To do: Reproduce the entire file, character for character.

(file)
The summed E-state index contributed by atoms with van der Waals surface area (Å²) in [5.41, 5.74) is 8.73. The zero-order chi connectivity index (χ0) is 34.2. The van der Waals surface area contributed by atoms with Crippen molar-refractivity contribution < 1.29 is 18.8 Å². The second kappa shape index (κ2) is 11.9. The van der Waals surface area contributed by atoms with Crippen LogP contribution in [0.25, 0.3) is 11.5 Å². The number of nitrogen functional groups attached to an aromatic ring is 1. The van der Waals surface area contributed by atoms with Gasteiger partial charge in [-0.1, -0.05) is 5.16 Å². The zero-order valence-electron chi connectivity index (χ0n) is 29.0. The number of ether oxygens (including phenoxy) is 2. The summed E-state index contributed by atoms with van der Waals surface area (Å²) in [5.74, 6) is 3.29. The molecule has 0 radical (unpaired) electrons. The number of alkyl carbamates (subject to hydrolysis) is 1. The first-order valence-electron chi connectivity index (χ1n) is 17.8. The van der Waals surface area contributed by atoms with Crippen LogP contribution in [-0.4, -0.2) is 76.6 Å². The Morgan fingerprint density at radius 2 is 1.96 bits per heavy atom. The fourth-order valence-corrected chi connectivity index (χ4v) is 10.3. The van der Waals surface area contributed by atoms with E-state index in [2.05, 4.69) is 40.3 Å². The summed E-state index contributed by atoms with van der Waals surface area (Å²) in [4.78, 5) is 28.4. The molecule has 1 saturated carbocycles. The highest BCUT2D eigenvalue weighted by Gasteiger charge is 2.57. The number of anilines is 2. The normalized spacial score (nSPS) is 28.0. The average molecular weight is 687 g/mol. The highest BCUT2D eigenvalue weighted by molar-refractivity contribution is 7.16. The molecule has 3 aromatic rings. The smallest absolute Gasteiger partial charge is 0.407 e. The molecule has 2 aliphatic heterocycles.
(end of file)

The summed E-state index contributed by atoms with van der Waals surface area (Å²) in [5.41, 5.74) is 8.73. The zero-order chi connectivity index (χ0) is 34.2. The van der Waals surface area contributed by atoms with Crippen molar-refractivity contribution < 1.29 is 18.8 Å². The second kappa shape index (κ2) is 11.9. The van der Waals surface area contributed by atoms with Crippen LogP contribution in [0.25, 0.3) is 11.5 Å². The number of nitrogen functional groups attached to an aromatic ring is 1. The van der Waals surface area contributed by atoms with Gasteiger partial charge in [-0.1, -0.05) is 5.16 Å². The zero-order valence-electron chi connectivity index (χ0n) is 29.0. The number of ether oxygens (including phenoxy) is 2. The summed E-state index contributed by atoms with van der Waals surface area (Å²) in [5.74, 6) is 3.29. The molecule has 0 radical (unpaired) electrons. The number of alkyl carbamates (subject to hydrolysis) is 1. The first-order valence-electron chi connectivity index (χ1n) is 17.8. The van der Waals surface area contributed by atoms with Crippen LogP contribution in [-0.4, -0.2) is 76.6 Å². The Morgan fingerprint density at radius 2 is 1.96 bits per heavy atom. The fourth-order valence-corrected chi connectivity index (χ4v) is 10.3. The van der Waals surface area contributed by atoms with E-state index in [2.05, 4.69) is 40.3 Å². The summed E-state index contributed by atoms with van der Waals surface area (Å²) in [4.78, 5) is 28.4. The molecule has 1 saturated carbocycles. The highest BCUT2D eigenvalue weighted by Gasteiger charge is 2.57. The number of anilines is 2. The normalized spacial score (nSPS) is 28.0. The average molecular weight is 687 g/mol. The highest BCUT2D eigenvalue weighted by molar-refractivity contribution is 7.16. The molecule has 3 aromatic rings. The smallest absolute Gasteiger partial charge is 0.407 e. The molecule has 2 aliphatic heterocycles.